“It seems like you have a pretty strong history of colon cancer,” said Genetic Counseling student John Lewis, looking through his notes.
The patient nodded and looked down at his hands.
Fortunately, this was only an exercise; the patient, an actor. But the exercise was instrumental for the Arcadia University students in the College of Health Sciences, as they would soon be dealing with such health-care related scenarios in their careers.
During six Friday mornings in October and November, the College of Health Sciences transformed the second floor of Brubaker Hall into patient rooms. All of the students from Genetic Counseling, Physician’s Assistant, Physical Therapy, and many of the students from Public Health participated in an interprofessional event created by faculty from the four disciplines.
The October sessions began with a jigsaw puzzle, where students, working in groups of 10 comprised from each discipline, put together job names and descriptions of the other areas of study within the health sciences. Then, each group went into a room with a standardized patient actor, where the represented professions interacted with the patient and observed what the other disciplines did. In the November sessions, the students will meet the standardized patient who have just undergone surgery for the colon cancer. This will be another opportunity for the students to understand the role that each of the health care professionals play in ensuring a quality health care experience for the patient.
Faculty members in the College of Health Sciences noted how valuable it is to rehearse these situations, especially when working alongside so many others.
“Patient care is important, and it’s important for [the students] to know what each other does so that they can improve recommendations and the patient experience,” said Dr. Laura Conway, associate professor of Genetic Counseling. “The health professions have to work together, but they are rarely in the same room together in actual practice.”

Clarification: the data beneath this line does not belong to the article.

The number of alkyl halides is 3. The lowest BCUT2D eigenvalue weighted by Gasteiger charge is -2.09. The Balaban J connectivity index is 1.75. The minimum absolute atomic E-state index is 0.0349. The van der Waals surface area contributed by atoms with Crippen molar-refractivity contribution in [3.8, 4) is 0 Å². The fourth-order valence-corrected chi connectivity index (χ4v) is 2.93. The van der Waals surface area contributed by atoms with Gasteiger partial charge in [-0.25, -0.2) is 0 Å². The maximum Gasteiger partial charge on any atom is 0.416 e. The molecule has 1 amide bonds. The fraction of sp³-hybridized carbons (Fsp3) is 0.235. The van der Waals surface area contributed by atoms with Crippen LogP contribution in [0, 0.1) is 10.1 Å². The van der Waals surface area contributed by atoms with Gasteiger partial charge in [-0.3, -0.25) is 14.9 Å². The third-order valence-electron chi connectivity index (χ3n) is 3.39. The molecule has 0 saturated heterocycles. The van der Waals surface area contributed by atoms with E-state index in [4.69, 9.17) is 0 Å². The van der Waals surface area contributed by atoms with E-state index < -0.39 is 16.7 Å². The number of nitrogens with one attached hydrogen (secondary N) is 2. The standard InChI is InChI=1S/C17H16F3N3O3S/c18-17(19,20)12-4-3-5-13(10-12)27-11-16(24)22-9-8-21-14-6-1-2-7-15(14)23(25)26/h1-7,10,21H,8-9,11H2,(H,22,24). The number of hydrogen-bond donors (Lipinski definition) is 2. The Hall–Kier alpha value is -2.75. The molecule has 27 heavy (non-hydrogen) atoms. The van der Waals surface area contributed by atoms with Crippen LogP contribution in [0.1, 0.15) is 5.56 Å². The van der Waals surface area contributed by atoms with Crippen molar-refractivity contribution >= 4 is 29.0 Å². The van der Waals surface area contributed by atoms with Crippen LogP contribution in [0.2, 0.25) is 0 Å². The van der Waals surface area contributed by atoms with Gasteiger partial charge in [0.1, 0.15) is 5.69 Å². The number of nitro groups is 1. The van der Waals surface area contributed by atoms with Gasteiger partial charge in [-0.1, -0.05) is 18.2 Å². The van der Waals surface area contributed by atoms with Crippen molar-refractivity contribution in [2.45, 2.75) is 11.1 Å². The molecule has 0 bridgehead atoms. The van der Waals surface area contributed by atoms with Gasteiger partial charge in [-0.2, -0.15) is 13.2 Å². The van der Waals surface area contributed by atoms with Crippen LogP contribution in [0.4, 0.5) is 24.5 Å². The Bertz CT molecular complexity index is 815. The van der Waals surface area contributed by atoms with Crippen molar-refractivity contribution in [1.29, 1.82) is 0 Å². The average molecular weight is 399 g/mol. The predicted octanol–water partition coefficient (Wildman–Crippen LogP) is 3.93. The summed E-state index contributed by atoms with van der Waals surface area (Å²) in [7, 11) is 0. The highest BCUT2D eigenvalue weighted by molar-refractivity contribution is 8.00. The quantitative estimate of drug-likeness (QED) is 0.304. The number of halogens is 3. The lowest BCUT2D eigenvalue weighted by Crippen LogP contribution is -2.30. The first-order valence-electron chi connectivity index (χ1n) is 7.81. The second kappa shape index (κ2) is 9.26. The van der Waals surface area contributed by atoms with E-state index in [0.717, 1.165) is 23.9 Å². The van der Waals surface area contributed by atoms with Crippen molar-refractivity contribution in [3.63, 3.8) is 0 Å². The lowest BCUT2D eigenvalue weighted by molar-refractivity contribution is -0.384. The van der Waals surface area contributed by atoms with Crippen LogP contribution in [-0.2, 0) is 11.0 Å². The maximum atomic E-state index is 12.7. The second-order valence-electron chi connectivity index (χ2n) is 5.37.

The students determined who from each group would take the lead and ask questions. Dr. Katie DiSantis, assistant professor of Public Health, facilitated one of the simulations. She reminded students before they went in that “this is a safe environment to critique each other in order to improve patient care.”
As students sat in a circle of chairs around the patient, the leaders took turns asking questions from the standpoint of the different disciplines, starting with Lewis. Physician Assistant student Michael McDaniel asked about symptoms and pain; Physical Therapy student Alyssa Lawson asked about the patient’s mobility, and what he would like to get back to doing after the surgery; and Public Health/Counseling/Psychology student Tina Kocol inquired about his support system.
At the end, Dr. DiSantis asked the student leaders how they felt the exercise went before offering her thoughts and critique. The patient gave feedback on how he thought the students did, while other students shared what they had observed and learned about the other professions.
Some students described their nervousness going into the simulation, but Dr. DiSantis complimented them on their warm and welcoming demeanor. “We’re professionals, but we’re also humans, working with humans,” she reminded them.
This is the second interprofessional exercise College of Health Sciences faculty have coordinated in an effort to “thread” the programs together, Dean of the College of Health Sciences Rebecca Craik said. In August, students and faculty from the College of Health Science programs traveled to Belize to assist with interprofessional health and nutrition care. Additionally, several faculty members attended the Interprofessional Education Collaboration (IPEC) to further develop interprofessional programs.